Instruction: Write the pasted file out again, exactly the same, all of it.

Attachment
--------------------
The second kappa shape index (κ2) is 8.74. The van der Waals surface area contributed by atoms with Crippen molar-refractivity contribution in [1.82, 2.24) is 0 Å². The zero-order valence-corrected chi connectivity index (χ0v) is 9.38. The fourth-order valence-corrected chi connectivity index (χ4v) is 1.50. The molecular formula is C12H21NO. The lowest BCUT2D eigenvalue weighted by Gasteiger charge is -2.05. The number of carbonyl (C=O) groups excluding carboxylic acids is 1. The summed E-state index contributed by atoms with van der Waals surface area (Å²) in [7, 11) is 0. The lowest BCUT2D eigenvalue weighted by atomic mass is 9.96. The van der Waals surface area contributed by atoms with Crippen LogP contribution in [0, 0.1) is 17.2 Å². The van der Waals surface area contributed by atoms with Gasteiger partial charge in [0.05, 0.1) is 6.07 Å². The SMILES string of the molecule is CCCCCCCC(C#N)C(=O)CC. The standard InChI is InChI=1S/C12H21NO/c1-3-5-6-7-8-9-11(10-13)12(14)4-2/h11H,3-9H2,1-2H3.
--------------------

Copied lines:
The second kappa shape index (κ2) is 8.74. The van der Waals surface area contributed by atoms with Crippen molar-refractivity contribution in [1.82, 2.24) is 0 Å². The zero-order valence-corrected chi connectivity index (χ0v) is 9.38. The fourth-order valence-corrected chi connectivity index (χ4v) is 1.50. The molecular formula is C12H21NO. The lowest BCUT2D eigenvalue weighted by Gasteiger charge is -2.05. The number of carbonyl (C=O) groups excluding carboxylic acids is 1. The summed E-state index contributed by atoms with van der Waals surface area (Å²) in [7, 11) is 0. The lowest BCUT2D eigenvalue weighted by atomic mass is 9.96. The van der Waals surface area contributed by atoms with Crippen LogP contribution in [0, 0.1) is 17.2 Å². The van der Waals surface area contributed by atoms with Gasteiger partial charge in [0.05, 0.1) is 6.07 Å². The SMILES string of the molecule is CCCCCCCC(C#N)C(=O)CC. The standard InChI is InChI=1S/C12H21NO/c1-3-5-6-7-8-9-11(10-13)12(14)4-2/h11H,3-9H2,1-2H3.